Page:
I was born in Khartoum and moved to America when I was three. So, I was raised in America, but my parents are from Eritrea, Mendefera, to be exact. I couldn’t travel to Eritrea as much as I wanted to because of work obligations, but this time around I finished my job in Asia pretty early so I decided to come to Eritrea. It was finally the right time to come back and learn how I could contribute through my profession. I have been here for a month now. And I have enjoyed my stay. I have been looking for contacts with the local basketball federation since last year. That is when I first wanted to come but I couldn’t as I took on several projects in Asia. Once I did my research last year I ended up emailing Eng. Henok Amine, the President of the Federation for basketball. Through him, and thanks to him, I came to know how basketball is done here.

  • -So how has it been so far?

When you work with international teams you get to be around different people, and I am usually the only Eritrean. But here we all are Eritreans and it is such a humbling experience. ‘Am not the only one anymore.’ When I run camps in Asia, for example, I have people from all over the Asian continent but not from Eritrea. I am used to it. I was raised abroad so it comes natural to me. What is actually new and humbling is being able to work with fellow Eritreans. I had fun learning basketball terminologies in Tigrigna and working with local coaches who are doing a tremendous job. My coming in now has nothing to do with trying to step on their toes, rather, I am looking for their help; and it has been great. I wouldn’t trade it for any other camp.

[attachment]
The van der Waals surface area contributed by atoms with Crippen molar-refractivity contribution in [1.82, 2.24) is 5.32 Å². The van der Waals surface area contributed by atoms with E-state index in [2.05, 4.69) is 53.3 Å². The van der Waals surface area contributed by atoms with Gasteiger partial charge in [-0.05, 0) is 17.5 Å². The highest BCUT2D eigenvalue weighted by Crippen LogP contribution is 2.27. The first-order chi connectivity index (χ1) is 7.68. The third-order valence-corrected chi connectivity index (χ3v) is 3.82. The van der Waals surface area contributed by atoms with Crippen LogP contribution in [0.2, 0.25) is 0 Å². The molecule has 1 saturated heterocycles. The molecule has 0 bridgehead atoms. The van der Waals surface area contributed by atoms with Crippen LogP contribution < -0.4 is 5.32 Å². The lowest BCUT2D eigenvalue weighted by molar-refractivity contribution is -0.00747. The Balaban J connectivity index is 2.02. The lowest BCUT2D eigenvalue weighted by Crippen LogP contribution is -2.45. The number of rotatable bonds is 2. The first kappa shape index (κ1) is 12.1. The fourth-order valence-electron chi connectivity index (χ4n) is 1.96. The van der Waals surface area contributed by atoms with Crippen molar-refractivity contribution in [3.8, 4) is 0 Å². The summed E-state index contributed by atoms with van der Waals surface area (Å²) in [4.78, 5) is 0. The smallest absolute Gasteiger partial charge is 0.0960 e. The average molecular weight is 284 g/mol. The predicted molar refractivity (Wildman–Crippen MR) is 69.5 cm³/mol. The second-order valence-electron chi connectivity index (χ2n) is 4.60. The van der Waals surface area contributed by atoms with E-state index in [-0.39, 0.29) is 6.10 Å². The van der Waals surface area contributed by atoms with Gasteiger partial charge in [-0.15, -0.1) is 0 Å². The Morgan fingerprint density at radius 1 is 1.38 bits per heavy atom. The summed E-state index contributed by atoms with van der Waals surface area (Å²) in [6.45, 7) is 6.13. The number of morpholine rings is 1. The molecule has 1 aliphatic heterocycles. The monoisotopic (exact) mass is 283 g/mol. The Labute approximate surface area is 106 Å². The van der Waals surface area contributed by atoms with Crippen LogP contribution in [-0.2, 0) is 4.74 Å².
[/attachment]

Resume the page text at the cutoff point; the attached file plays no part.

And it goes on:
• -On the sports spectrum, what did you want to discover most while in Eritrea?

I wanted to learn and know how things are done here. I have been blessed to work with high caliber organizations through professional, youth and amateur teams around the world. So I came here to learn and see where I can give back. Share an outside perspective.

  • -What is the impression you have about the young basketball players you worked with during your camp?

The camp I run was based upon conversations. We sat down and we all talked about what they want. Because those guys are giving their all to the sport. They actually love basketball and they like to give back to their community through the sport. Therefore, they’re doing it passionately. They made me think that these kids love the sport and they do it well, but if they knew more about the training aspect they would surpass the standard. So what I wanted to tell them most is to keep on their training so that they make progress. In basketball hard work doesn’t fail you. In my first day I had a lot of questions coming to me from them but on the third day they caught on like fire. They understood and implemented most of the ideas that I shared with them in no time. So during my stay I really wanted to encourage the kids and lift up their spirit.